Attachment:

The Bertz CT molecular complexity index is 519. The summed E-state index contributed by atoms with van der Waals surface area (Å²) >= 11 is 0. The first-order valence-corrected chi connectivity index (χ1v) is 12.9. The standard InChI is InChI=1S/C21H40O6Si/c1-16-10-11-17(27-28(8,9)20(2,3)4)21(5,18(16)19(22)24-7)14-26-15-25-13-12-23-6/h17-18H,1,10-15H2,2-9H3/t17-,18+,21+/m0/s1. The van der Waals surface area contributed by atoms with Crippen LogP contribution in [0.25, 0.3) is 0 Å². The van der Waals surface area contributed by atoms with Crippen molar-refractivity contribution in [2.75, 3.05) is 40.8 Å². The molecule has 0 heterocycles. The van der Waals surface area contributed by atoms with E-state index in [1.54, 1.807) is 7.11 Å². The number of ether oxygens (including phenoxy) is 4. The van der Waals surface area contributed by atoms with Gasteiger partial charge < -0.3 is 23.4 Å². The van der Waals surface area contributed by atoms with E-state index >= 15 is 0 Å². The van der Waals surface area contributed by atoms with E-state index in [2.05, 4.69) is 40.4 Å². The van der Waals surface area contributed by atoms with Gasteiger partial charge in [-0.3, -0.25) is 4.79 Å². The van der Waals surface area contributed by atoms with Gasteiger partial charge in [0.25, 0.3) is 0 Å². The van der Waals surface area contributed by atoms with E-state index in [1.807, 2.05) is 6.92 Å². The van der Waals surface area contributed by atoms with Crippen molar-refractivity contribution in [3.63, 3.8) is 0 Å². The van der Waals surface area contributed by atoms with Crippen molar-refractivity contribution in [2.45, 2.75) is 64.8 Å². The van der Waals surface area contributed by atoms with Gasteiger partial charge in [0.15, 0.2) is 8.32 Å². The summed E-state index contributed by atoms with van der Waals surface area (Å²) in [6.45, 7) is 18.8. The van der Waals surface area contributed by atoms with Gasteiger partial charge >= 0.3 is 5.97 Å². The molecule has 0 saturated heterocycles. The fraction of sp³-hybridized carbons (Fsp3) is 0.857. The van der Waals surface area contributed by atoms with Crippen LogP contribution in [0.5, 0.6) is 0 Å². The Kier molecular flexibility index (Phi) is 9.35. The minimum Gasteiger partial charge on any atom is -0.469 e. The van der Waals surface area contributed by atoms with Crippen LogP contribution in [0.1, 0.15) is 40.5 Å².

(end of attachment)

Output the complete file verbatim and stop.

The Bertz CT molecular complexity index is 519. The summed E-state index contributed by atoms with van der Waals surface area (Å²) >= 11 is 0. The first-order valence-corrected chi connectivity index (χ1v) is 12.9. The standard InChI is InChI=1S/C21H40O6Si/c1-16-10-11-17(27-28(8,9)20(2,3)4)21(5,18(16)19(22)24-7)14-26-15-25-13-12-23-6/h17-18H,1,10-15H2,2-9H3/t17-,18+,21+/m0/s1. The van der Waals surface area contributed by atoms with Crippen LogP contribution in [0.25, 0.3) is 0 Å². The van der Waals surface area contributed by atoms with Crippen molar-refractivity contribution in [2.75, 3.05) is 40.8 Å². The molecule has 0 heterocycles. The van der Waals surface area contributed by atoms with E-state index in [1.54, 1.807) is 7.11 Å². The number of ether oxygens (including phenoxy) is 4. The van der Waals surface area contributed by atoms with Gasteiger partial charge < -0.3 is 23.4 Å². The van der Waals surface area contributed by atoms with E-state index >= 15 is 0 Å². The van der Waals surface area contributed by atoms with E-state index in [2.05, 4.69) is 40.4 Å². The van der Waals surface area contributed by atoms with Gasteiger partial charge in [-0.3, -0.25) is 4.79 Å². The van der Waals surface area contributed by atoms with Gasteiger partial charge in [0.25, 0.3) is 0 Å². The van der Waals surface area contributed by atoms with E-state index in [1.807, 2.05) is 6.92 Å². The van der Waals surface area contributed by atoms with Crippen molar-refractivity contribution in [3.63, 3.8) is 0 Å². The van der Waals surface area contributed by atoms with Crippen molar-refractivity contribution in [2.45, 2.75) is 64.8 Å². The van der Waals surface area contributed by atoms with Gasteiger partial charge in [0.15, 0.2) is 8.32 Å². The summed E-state index contributed by atoms with van der Waals surface area (Å²) in [6.45, 7) is 18.8. The van der Waals surface area contributed by atoms with Gasteiger partial charge >= 0.3 is 5.97 Å². The molecule has 0 saturated heterocycles. The fraction of sp³-hybridized carbons (Fsp3) is 0.857. The van der Waals surface area contributed by atoms with Crippen LogP contribution in [0.5, 0.6) is 0 Å². The Kier molecular flexibility index (Phi) is 9.35. The minimum Gasteiger partial charge on any atom is -0.469 e. The van der Waals surface area contributed by atoms with Crippen LogP contribution in [0.1, 0.15) is 40.5 Å².